Organizers of the Burundi protests have indicated they will return to the streets Monday for more demonstrations after an opposition leader and his bodyguard were killed.
The opposition has also announced it has quit peace talks with the government.
Innocent Muhozi, general manager of the independent Renaissance Radio station, said the protesters are returning to the streets because they say nothing has changed.
“The organizers are calling for a bigger protest Monday because one of the opposition [leaders[ was killed yesterday, and they also suspended the negotiations they started with the government. So, they say they are going to be protesting again because nothing has changed till now,” he said.
Muhozi said the protesters believe it’s their constitutional right to demonstrate and they have generally been peaceful. They only turned violent once the police began shooting at them.
“The protesters said, first, you cannot prohibit people from exercising their right to protest when they want to protest. You cannot lock off all independent media in the country and talk about free and fair elections. You cannot talk about free and fair elections when [the] opposition cannot go [about] in the country because [of] security problems,” Muhozi said.
The protesters oppose President Pierre Nkurunziza’s decision to run for a third term, which they argue violates the constitution and the Arusha Agreement. Nkurunziza said he is qualified to seek another term because his first election came by a vote of parliament, not the voters.
Muhozi said if Nkurunziza does not delay the presidential election, set for June 26, the country could be in bigger trouble than what it is experiencing now.
“If the whole region is telling you, ‘Please don’t do that;’ the African Union is telling you, ‘Don’t do that;’ the European Union is telling you, ‘Don’t do that;’ the United States is telling you, ‘Don’t do that;’ the whole world is telling you, ‘Don’t do that.’ If you don’t care about what these people are saying, we are going to be in a big, big trouble in this country,” he said.
He said eyewitnesses blamed the killing of opposition leader Zedi Feruzi, leader of the opposition Union for Peace and Development, on people believed to be wearing the presidential guard uniform.
“This opposition [leader] who was killed was around his home with two of his guards and journalists of his neighborhood. They were talking when a car came by and [gunmen inside] started shooting at them. The journalist escaped but he was also wounded. But, he said he saw clearly people in uniform of the presidential security services were the ones who shot at them,” Muhozi said.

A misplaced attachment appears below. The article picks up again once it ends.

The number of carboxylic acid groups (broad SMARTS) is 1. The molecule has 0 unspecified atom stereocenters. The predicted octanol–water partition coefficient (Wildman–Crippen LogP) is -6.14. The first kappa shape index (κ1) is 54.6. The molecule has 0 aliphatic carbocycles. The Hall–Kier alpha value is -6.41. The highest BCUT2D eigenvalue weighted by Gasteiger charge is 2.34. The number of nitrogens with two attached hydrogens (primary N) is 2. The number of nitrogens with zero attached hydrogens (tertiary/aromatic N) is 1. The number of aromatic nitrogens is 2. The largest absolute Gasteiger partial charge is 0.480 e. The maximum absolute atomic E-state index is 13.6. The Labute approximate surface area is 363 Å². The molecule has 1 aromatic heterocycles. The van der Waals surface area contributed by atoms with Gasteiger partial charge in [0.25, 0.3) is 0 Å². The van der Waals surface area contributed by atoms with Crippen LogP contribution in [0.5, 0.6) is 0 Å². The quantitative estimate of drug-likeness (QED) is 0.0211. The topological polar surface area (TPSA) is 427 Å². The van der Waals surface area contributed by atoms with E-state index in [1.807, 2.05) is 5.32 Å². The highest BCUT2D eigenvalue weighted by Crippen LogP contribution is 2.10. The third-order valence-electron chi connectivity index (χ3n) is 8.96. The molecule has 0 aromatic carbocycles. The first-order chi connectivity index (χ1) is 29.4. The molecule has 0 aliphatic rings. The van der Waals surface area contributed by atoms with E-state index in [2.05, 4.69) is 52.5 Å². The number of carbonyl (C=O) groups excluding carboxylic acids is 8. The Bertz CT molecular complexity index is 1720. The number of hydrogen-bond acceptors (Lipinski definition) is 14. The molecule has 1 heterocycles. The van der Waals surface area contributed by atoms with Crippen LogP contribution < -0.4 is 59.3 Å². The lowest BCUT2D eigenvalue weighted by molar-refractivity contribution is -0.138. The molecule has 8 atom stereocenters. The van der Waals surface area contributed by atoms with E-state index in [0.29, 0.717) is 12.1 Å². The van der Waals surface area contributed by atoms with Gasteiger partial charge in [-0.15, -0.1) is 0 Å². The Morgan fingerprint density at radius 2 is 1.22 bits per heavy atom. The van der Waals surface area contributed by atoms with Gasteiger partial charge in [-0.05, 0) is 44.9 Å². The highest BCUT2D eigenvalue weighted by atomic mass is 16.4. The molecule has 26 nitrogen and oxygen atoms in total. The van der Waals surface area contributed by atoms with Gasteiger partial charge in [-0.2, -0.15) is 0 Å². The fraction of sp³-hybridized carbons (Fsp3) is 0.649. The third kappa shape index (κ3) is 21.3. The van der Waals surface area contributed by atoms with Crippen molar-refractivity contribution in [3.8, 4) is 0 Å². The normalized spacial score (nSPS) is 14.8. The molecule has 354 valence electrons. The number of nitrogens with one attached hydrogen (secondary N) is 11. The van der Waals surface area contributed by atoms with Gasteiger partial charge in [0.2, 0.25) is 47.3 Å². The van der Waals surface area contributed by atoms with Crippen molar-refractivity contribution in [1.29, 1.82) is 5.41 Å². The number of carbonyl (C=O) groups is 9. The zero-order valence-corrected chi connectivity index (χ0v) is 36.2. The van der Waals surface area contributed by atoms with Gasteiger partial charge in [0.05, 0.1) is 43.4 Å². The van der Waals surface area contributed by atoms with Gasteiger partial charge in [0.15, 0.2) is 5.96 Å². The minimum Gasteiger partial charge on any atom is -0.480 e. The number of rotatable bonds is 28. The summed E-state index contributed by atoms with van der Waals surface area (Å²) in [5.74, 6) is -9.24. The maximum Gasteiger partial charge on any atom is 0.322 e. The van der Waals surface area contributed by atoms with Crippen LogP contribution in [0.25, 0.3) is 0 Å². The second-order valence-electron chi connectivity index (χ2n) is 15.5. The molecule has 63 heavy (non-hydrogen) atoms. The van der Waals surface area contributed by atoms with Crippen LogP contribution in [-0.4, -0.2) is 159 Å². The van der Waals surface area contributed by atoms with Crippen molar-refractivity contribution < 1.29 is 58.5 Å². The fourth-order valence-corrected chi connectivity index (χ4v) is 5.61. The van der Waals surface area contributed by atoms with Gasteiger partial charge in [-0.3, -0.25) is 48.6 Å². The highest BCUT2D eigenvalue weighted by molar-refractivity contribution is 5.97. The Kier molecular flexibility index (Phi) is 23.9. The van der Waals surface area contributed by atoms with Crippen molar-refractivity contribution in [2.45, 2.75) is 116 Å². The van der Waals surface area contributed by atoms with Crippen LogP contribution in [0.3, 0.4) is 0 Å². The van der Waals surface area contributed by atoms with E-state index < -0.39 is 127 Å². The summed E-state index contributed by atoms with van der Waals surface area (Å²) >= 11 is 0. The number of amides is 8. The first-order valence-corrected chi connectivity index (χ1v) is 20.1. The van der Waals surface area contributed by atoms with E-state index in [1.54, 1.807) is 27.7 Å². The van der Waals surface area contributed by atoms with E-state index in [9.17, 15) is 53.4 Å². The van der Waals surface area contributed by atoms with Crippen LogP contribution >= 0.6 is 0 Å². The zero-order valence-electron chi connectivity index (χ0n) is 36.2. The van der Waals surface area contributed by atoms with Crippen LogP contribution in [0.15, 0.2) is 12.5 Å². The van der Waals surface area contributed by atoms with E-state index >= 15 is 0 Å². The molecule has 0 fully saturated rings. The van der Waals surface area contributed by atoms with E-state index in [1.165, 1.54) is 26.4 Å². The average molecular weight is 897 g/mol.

Nkurunziza has denied any responsibility for the killing of Feruzi. Presidential spokesman Willy Nyamitwe said Nkurunziza has called for a “quick” investigation into the assassination.
Muhozi said the president’s call for an investigation will not ease tensions because “there is a lot of killing done by policemen or security services. So, no one is seeing this statement as something serious. It’s always the same kind of statement and after that it’s nothing that is done.”
Nkurunziza’s government has blamed the protests on what it calls a small number of agitators based in the capital city, Bujumbura. But, Muhozi said, the president should not underestimate the protesters.
“First of all, if your capital city is protesting against you, how can you say it’s a small thing when you know that more than 50 percent of your GDP is coming from this place? How can you say it’s a small thing? How can you say that the countryside people support you when you are the only [one] to be there? You don’t allow your opposition to be there and meet the people,” Muhozi said.
Some Burundian journalists and civil society people contacted by VOA have chosen to remain anonymous because of the tense security situation there. But, Muhozi said he’s speaking because Burundians deserve to live peacefully in their own country.
“We are all human beings; we need peace; we need our rights to be respected. This will not come from the sky. We have to fight for it. I’m staying here to try to do my best so that, one day, we can all live in peace,” Muhozi said.